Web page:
Betting Strategies: Two Late Pick Four Singles Saturday at Oaklawn

Written By Andrew Champagne on April 22, 2022 - Last Updated on April 27, 2022

Saturday’s card at Oaklawn Park is one of the biggest of the spring. The 12-race program features some of the most important races of the meet, including a showdown between Letruska and Ce Ce in the Grade 1 Apple Blossom.

That comes early on in the card, but the late Pick Four still holds plenty of intrigue. I’ll attack it with a $10.50 ticket, and here’s how I’ve put it together.

Going against the ninth-race favorite

The opening leg is a starter allowance event for older sprinters. I’ll start by taking a stand, as I’m not sold on 3-1 morning line favorite No. 7 Don’t Forget. His last race was impressive, but it was a pretty big step forward from his last several races. He may need to move forward again to win this, and at his likely price, I don’t think he provides value.

I’m going three deep, and my top pick is No. 6 Admirably. He’s shown an affinity for Oaklawn since coming here a few months ago, and he beat several of today’s rivals last time out. His versatility is a big plus, and I think he’s got a big chance to win his third race in a row.

I’ll also use No. 1 Drena’s Star and No. 5 Town Champ. None of these horses are huge prices, but I think they present attractive alternatives to an overbet favorite.

The first of two singles

One of my favorite negative angles comes in the 10th. This is an optional claiming race for older horses, and here’s a fun question. If No. 3 Eastside Cool is so well-meant, why is trainer Steve Asmussen also running No. 6 Allege?

Eastside Cool makes a lot of sense on paper, but that’s a big red flag. It’s a big reason my ticket instead singles No. 9 Go West, who broke his maiden at this route last month. That one’s run up against some talented horses in the past, and a few solid recent drills indicate he’s ready to go in his first start against winners.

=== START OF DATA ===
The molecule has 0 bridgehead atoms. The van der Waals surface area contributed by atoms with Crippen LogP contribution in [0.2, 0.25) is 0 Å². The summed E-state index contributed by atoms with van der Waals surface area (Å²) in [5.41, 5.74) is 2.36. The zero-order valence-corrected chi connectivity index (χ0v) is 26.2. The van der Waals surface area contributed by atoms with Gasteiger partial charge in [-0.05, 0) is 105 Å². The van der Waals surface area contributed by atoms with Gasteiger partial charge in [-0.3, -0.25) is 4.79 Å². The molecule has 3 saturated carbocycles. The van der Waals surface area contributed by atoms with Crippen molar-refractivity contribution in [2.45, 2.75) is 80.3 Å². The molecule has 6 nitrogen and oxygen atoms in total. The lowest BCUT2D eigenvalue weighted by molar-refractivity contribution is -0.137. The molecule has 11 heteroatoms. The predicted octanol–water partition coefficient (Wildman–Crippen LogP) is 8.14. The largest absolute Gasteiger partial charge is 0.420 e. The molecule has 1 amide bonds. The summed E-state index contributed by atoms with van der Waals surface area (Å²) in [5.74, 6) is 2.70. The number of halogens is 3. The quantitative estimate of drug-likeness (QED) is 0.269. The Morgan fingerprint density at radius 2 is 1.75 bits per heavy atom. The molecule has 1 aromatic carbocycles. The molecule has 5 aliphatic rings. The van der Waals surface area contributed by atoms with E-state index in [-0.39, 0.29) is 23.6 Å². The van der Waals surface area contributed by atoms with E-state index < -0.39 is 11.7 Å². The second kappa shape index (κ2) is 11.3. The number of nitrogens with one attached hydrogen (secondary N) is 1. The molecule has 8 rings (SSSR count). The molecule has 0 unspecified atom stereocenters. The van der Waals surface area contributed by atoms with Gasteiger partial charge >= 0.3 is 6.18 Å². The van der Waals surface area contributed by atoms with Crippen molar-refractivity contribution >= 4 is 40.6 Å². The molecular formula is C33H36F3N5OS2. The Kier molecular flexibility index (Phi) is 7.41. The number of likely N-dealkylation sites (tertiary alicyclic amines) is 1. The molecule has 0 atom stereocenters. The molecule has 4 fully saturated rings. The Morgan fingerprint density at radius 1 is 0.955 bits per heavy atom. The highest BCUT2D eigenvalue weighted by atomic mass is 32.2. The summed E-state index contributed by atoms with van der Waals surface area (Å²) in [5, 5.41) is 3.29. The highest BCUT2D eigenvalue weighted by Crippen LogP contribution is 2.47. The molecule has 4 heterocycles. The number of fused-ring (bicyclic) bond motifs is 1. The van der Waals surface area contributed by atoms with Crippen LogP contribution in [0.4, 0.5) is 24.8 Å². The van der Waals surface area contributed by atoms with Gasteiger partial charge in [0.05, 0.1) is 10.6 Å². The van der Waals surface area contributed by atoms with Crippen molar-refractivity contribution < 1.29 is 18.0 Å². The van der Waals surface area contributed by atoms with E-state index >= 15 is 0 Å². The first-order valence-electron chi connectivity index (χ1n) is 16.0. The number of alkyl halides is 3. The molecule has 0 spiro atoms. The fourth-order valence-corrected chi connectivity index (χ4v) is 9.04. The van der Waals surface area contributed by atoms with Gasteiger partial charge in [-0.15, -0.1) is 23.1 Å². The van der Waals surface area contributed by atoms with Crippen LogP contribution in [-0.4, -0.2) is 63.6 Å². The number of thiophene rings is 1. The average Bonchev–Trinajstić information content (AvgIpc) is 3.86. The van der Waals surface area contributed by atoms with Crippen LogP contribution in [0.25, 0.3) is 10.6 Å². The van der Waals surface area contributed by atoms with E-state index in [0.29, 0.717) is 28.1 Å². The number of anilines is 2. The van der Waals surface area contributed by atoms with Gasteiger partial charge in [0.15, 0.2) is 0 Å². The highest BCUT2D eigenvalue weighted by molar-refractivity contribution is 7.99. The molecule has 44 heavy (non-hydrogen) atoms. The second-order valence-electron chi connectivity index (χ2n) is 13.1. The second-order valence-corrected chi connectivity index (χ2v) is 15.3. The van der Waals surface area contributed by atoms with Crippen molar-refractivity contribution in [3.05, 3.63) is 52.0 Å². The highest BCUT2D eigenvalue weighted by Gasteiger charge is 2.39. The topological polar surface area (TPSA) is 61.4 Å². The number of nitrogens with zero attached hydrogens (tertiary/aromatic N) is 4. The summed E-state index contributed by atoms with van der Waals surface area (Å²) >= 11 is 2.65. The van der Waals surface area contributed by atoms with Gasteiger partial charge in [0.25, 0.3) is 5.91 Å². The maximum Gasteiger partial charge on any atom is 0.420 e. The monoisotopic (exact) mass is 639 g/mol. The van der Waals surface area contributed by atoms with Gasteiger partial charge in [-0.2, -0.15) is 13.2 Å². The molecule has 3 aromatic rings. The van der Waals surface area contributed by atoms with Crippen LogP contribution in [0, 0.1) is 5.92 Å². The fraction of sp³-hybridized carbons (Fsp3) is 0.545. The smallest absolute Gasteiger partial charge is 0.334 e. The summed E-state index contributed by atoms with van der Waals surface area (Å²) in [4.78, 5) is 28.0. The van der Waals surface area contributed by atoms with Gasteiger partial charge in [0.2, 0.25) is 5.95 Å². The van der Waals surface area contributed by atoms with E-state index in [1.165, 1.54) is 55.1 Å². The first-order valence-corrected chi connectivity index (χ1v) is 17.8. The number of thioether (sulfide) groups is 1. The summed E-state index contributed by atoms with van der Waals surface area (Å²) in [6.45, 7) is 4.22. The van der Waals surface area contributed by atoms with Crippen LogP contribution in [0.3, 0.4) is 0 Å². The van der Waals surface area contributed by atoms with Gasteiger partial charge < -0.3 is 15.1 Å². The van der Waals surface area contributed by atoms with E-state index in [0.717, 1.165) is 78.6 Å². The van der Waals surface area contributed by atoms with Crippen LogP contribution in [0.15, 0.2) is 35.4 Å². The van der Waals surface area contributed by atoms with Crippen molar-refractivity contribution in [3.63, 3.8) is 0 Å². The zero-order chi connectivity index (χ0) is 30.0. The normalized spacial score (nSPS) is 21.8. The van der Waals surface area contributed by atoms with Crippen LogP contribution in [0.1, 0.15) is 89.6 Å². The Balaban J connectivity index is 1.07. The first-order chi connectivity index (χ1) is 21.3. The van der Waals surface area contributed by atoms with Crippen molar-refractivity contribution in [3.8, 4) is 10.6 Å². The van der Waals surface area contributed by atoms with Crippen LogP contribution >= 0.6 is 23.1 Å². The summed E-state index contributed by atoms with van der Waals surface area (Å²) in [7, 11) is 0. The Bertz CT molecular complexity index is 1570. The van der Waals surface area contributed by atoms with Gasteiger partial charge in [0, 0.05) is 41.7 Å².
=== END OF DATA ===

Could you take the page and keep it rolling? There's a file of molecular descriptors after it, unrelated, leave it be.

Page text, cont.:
If one of Asmussen’s pair scratches, I’d advise using the one that runs and doubling the cost of this ticket. However, as it stands now, I don’t think the presence of both is a ringing endorsement for either entrant.

The more popular single

The 11th is the Grade 2 Oaklawn Handicap. It carries a $1 million purse, and as a result, it’s attracted some very talented older horses.

No. 8 Fearless is the 9-5 favorite, and I think he’s going to be tough to beat. He’s run three times this year, and his two losses have come to Grade 1 winner Speaker’s Corner. When that rival went to New York, Fearless capitalized with a romp in the Grade 3 Ghostzapper. He was a close-up second in last year’s renewal, and I think he may be better a year later.

Spreading in the Oaklawn finale

There’s no way around it: The 12th at Oaklawn Saturday is a mess. It’s drawn a full field of 12 Arkansas-breds, and I’m using more than half the field.

My tepid top pick is No. 4 Heritage Park, whose record looks far better if you toss his off-track races. Focus on races run over fast tracks, and you get a horse that’s 6-for-16 with four wins at Oaklawn. A repeat of his two-back effort may be enough to win this at a pretty nice price.

My ticket also includes No. 2 Macho Rocco, No. 5 Blame J D, No. 8 Whenthedovescry, No. 9 Ima Bling Cat, No. 11 You Vee Cee and No. 12 Goodnight Archie. It’s a confounding race on paper. Thankfully, back-to-back singles earlier in the sequence allow me to spread here without much of a burden.

The $10.50 Oaklawn late Pick Four ticket

R9: 1, 5, 6
R10: 9
R11: 8
R12: 2, 4, 5, 8, 9, 11, 12

Photo by AP Photo / Danny Johnston
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Andrew Champagne

Andrew Champagne is a Content Manager at Catena Media, as well as an award-winning horse racing writer and handicapper. Originally from upstate New York, he now resides in Concord, California. Follow him on Twitter at @AndrewChampagne.

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